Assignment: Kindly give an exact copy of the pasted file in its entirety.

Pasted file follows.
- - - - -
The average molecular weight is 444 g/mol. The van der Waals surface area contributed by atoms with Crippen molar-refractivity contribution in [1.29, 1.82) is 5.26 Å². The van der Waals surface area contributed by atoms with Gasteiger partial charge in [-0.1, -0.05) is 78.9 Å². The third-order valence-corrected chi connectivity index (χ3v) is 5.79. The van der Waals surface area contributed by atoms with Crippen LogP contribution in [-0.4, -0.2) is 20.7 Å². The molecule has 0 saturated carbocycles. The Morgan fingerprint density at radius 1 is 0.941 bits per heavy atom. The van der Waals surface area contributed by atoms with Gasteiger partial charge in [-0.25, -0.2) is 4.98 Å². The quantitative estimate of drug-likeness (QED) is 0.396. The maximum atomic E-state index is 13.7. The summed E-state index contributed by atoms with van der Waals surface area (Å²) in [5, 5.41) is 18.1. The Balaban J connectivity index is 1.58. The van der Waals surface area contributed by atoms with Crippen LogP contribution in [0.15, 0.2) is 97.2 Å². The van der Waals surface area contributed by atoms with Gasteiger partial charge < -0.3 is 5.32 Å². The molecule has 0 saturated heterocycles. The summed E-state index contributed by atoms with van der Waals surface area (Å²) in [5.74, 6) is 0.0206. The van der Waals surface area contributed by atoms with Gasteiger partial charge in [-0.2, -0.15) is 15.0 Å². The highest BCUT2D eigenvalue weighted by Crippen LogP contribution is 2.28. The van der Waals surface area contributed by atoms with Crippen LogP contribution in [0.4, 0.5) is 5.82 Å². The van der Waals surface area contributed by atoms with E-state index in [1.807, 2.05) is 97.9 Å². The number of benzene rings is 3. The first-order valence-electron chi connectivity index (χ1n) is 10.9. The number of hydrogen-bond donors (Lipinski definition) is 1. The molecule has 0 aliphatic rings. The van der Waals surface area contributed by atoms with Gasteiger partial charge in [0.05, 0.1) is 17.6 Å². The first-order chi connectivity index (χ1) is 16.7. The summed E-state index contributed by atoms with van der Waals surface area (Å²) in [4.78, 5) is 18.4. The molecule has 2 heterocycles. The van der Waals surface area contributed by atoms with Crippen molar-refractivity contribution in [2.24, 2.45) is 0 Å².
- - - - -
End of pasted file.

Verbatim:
The average molecular weight is 444 g/mol. The van der Waals surface area contributed by atoms with Crippen molar-refractivity contribution in [1.29, 1.82) is 5.26 Å². The van der Waals surface area contributed by atoms with Gasteiger partial charge in [-0.1, -0.05) is 78.9 Å². The third-order valence-corrected chi connectivity index (χ3v) is 5.79. The van der Waals surface area contributed by atoms with Crippen LogP contribution in [-0.4, -0.2) is 20.7 Å². The molecule has 0 saturated carbocycles. The Morgan fingerprint density at radius 1 is 0.941 bits per heavy atom. The van der Waals surface area contributed by atoms with Gasteiger partial charge in [-0.25, -0.2) is 4.98 Å². The quantitative estimate of drug-likeness (QED) is 0.396. The maximum atomic E-state index is 13.7. The summed E-state index contributed by atoms with van der Waals surface area (Å²) in [5, 5.41) is 18.1. The Balaban J connectivity index is 1.58. The van der Waals surface area contributed by atoms with Crippen LogP contribution in [0.15, 0.2) is 97.2 Å². The van der Waals surface area contributed by atoms with Gasteiger partial charge < -0.3 is 5.32 Å². The molecule has 0 saturated heterocycles. The summed E-state index contributed by atoms with van der Waals surface area (Å²) in [5.74, 6) is 0.0206. The van der Waals surface area contributed by atoms with Gasteiger partial charge in [-0.2, -0.15) is 15.0 Å². The highest BCUT2D eigenvalue weighted by Crippen LogP contribution is 2.28. The van der Waals surface area contributed by atoms with Crippen LogP contribution in [0.4, 0.5) is 5.82 Å². The van der Waals surface area contributed by atoms with E-state index in [1.807, 2.05) is 97.9 Å². The number of benzene rings is 3. The first-order valence-electron chi connectivity index (χ1n) is 10.9. The number of hydrogen-bond donors (Lipinski definition) is 1. The molecule has 0 aliphatic rings. The van der Waals surface area contributed by atoms with Gasteiger partial charge in [0.05, 0.1) is 17.6 Å². The first-order chi connectivity index (χ1) is 16.7. The summed E-state index contributed by atoms with van der Waals surface area (Å²) in [4.78, 5) is 18.4. The molecule has 2 heterocycles. The van der Waals surface area contributed by atoms with Crippen molar-refractivity contribution in [2.24, 2.45) is 0 Å².